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Open Lecture: My Father was a Race Alien

2 July 2014

My Father was a Race Alien: Globalisation and Immigration in New Zealand

Living in multi-cultural New Zealand today, it’s hard to imagine what life was like for those who came here from non-European countries during the 20th century and were classified as ‘race aliens’.

This is a tale of a young Lebanese man leaving behind the hardships of his home country to search for new opportunities in New Zealand during the mid-20thcentury. He marries a New Zealand woman, has two children, and they are compelled to integrate into this new culture and way of life, ignoring their Lebanese heritage.

Professor Michèle Akoorie, from the University of Waikato’s Management School, is one of those children. She will deliver her Inaugural Professorial Lecture on July 15 in the Gallagher Academy of Performing Arts using her family history as an example of what it was like for those immigrants at the time.

“My sister and I were brought up as New Zealanders but our Lebanese heritage was down played,” she says.

“Growing up, I was ashamed of my background. We were different and had funny surnames and our father didn’t play rugby or drink beer like most New Zealand men of that generation.”

This family history had a profound effect on Professor Akoorie and led her on a research journey which considers aspects of globalisation and immigration in New Zealand.

“Research has uncovered that globalisation has enabled the rich to enjoy global mobility and power, while the poor remained local and become unhappy, so there’s a mismatch,” she says.

Working with fellow colleagues, Professor Akoorie interviewed a number of immigrants in order to understand better the emotional labour they experienced after relocating and how they coped with it.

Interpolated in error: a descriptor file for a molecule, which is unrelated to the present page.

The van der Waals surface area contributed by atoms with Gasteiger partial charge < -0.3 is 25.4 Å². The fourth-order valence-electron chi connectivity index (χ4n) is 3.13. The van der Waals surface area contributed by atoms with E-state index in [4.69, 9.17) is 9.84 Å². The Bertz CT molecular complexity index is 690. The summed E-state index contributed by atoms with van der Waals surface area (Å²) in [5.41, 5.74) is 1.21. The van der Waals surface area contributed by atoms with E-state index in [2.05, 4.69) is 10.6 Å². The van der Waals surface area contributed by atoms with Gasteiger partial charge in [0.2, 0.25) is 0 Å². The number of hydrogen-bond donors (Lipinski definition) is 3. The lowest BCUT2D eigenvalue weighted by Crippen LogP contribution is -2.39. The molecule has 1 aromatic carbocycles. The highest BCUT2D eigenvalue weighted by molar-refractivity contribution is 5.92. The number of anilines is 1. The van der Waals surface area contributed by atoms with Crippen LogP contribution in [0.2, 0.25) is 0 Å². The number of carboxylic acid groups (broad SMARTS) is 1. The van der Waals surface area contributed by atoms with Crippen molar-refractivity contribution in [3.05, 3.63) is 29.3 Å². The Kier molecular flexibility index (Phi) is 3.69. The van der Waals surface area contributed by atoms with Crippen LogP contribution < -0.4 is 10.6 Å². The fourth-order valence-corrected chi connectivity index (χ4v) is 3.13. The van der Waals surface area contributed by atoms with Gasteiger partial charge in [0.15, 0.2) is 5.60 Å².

“They are lured here by the idea of a clean and green environment, better education and work opportunities, however differences in background can lead to issues of culture shock, unemployment, over-qualification, employment discrimination and language barriers,” she says.

“The purpose of my presentation is to raise awareness of what it was like growing up in a mono-cultural society. It’s about how you try and fit in, which is easier now, but back then there was lot of prejudice.”

Professor Akoorie is a graduate of Auckland University and holds an MBA in Export Management and International Business (with distinction) from Cass Business School, London, and a DPhil from the University of Waikato. Her specialisation is International Management and she has published several books and a number of journal articles in this field.

Free and Open to the Public: Professor Michèle Akoorie’s Inaugural Professorial Lecture ‘My Father was a Race Alien’, is on Tuesday 15 July at 6pm in the Gallagher Academy of Performing Arts. Inaugural Professorial Lectures are the University’s way of presenting new or newly promoted professors to the wider public.

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